MOSCOW – Construction of the Nord Stream 2 pipeline will be completed despite outside pressure and US sanctions against the project, the Russian Foreign Ministry issued a response on its website following Acting Foreign Minister Sergey Lavrov’s press conference on summing up the results of Russian diplomacy in 2019. The relevant question was not voiced at the conference, TASS reported.
“Despite ongoing pressure, North Stream 2 will be completed. To the clear-thinking Europeans, the benefits of creating an additional gas export route are obvious,” the foreign ministry said.
The foreign ministry has called US sanctions against the pipeline blatant interference with EU internal affairs. The purpose of these restrictive measures, according to Russian diplomats, is not a push for the energy security of the integration union, but to “push American liquefied natural gas” into Europe’s markets.
“We know that not everyone in the EU welcomes this project,” the foreign ministry emphasized.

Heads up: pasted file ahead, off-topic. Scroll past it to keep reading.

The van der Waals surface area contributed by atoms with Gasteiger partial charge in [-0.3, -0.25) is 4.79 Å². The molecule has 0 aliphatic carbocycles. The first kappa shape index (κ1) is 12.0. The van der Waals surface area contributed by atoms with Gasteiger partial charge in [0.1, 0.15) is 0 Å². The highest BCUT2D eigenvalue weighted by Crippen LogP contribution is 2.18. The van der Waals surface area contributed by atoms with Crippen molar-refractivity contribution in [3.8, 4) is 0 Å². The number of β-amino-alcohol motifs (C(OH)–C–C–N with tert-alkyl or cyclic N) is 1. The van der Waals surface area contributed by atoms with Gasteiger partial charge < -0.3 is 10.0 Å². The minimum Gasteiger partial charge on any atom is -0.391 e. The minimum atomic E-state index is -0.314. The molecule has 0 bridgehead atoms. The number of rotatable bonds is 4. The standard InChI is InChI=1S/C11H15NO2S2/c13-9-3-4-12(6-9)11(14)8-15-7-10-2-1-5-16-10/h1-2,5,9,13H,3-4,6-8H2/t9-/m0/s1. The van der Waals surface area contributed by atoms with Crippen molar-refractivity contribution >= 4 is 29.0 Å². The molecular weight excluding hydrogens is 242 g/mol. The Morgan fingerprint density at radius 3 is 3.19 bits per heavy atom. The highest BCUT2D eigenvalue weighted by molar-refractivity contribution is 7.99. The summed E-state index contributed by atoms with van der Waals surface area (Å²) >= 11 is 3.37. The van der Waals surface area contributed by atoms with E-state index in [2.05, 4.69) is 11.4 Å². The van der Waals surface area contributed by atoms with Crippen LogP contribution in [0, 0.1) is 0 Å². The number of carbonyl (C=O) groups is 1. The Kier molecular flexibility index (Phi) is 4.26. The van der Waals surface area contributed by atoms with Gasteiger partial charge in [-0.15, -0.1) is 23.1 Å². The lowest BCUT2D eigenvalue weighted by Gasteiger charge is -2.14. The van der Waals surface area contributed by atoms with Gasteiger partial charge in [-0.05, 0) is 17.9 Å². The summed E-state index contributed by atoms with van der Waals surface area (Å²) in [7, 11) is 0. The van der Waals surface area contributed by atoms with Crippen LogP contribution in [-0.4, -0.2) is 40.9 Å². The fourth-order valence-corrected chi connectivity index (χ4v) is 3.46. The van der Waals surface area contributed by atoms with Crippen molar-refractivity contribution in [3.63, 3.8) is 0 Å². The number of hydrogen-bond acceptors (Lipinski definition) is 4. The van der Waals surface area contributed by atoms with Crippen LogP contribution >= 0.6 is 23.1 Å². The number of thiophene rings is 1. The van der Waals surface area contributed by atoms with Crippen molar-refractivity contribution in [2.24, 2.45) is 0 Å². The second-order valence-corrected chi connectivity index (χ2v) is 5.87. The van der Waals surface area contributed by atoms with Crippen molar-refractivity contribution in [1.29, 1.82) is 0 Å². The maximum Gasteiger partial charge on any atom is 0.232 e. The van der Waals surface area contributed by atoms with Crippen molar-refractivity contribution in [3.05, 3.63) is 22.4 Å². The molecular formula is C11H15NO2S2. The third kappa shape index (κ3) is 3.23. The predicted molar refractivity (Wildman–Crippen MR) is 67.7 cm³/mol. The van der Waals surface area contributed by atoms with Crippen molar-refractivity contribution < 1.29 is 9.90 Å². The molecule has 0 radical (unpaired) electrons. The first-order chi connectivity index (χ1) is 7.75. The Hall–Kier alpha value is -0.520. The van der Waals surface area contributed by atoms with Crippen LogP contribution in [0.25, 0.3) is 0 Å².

“Opponents exist both among the member states and in the European institutions. It is well known that the amendments to the Gas Directive were adopted in the European Union, aimed at trying to convince against the construction of Nord Stream 2,” the statement read.
The United States Senate approved the National Defense Authorization Act (NDAA) specifying the annual budget and expenditures of the US Department of Defense for the 2020 fiscal year (started on October 1), which obliges the administration to impose sanctions on the Russian Nord Stream 2 and TurkStream pipelines. Earlier, on December 11, the House of Representatives voted for the document.
The Nord Stream 2 project involves the construction of two lines with a total capacity of 55 bln cubic meters of gas per year from the coast of Russia through the Baltic Sea to Germany.
Gazprom’s European partners in the project are German Uniper and Wintershall, Austrian OMV, French Engie and Anglo-Dutch Shell. The pipeline bypasses transit states — Ukraine, Belarus, Poland, and other East European and Baltic countries — through the exclusive economic zones and territorial waters of Russia, Finland, Sweden, Denmark, and Germany.